A bright teenager whose free-spirited Foreign Service worker mother is transferred to Mexico City spends a momentous senior year struggling to find herself at an elite private school.
After a few stable years in Washington, D.C., Milagro “Mila” Epstein has plenty of misgivings when landing in the smoggy splendor of Mexico City. An excellent student raised in various countries by her single mother, Maggie, she is understandably curious to finally be living in the hometown of her biological father—a married Mexican politico whom Maggie refuses to name. (Her mom’s secret, which she claims to be keeping in an effort to protect them both, is but a small obstacle to the intrepid Mila, who has ambitions of becoming a journalist.) What really stresses the 17-year-old out is starting over at a new school. The fortress-like International School of Mexico (ISM) is about as cliquey as they came. A hotbed of sex, drugs and underage drinking, ISM has a student body made up of American kids with parents working in the city, a majority being the glamorous offspring of Mexico’s moneyed upper class (known as “fresas,” or strawberries, in the local slang). The fresas live in a rarified world of extreme privilege, with designer clothing, private cars with drivers and a lack of supervision that American kids can only dream of. Initially, Mila hangs out with her own kind, even losing her virginity, disastrously, to a friendly seeming boy-next-door type who never learned that no means no. She also experiments with drugs (and dealers) and battles with her well-meaning mother. Of course, Maggie has dramas of her own: She starts dating her married boss after her stand-up boyfriend Armando is murdered. When Mila starts dating the dreamy fresa Manuel, Maggie cannot help but approve. The son of a well-connected plastic surgeon, Manuel introduces the girl to the upper echelons of Mexican society, including the mystery man who may or may not be her dad. It is then left to Mila to decide how far to go for the truth.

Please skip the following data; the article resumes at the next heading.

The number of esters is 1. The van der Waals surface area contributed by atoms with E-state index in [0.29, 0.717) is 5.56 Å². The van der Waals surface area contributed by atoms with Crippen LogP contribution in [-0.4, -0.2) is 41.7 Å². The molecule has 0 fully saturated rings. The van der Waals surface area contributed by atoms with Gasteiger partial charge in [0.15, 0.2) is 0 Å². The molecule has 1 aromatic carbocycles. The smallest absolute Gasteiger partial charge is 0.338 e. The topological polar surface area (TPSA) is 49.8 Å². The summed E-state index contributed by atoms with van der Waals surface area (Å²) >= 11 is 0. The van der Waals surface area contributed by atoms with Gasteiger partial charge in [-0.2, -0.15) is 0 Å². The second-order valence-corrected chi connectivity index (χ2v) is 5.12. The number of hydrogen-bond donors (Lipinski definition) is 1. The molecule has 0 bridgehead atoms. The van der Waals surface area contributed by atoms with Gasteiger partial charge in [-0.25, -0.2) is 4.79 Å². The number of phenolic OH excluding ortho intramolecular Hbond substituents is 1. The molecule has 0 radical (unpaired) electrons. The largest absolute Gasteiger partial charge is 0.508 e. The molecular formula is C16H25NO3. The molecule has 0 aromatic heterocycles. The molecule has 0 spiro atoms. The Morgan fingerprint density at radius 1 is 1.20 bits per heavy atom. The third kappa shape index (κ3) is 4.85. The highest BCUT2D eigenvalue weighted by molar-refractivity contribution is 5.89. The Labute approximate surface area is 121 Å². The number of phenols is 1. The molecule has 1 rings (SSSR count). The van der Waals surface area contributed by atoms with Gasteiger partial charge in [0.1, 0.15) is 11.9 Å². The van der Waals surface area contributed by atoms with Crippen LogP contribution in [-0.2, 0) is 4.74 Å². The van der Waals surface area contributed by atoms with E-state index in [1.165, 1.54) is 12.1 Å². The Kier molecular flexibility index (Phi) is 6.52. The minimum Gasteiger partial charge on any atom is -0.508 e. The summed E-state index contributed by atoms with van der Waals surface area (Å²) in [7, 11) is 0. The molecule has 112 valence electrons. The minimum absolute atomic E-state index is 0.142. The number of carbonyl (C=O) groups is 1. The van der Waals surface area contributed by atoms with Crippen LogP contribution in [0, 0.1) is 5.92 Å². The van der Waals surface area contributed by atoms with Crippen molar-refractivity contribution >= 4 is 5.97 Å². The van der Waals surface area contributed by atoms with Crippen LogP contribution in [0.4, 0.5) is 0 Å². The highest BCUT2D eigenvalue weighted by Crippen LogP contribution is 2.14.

Teen angst south-of-the-border: Monroy’s debut is most notable for its pungent characterization of Mexico City, where political assassinations and bribery are commonplace in a 12th grader’s life.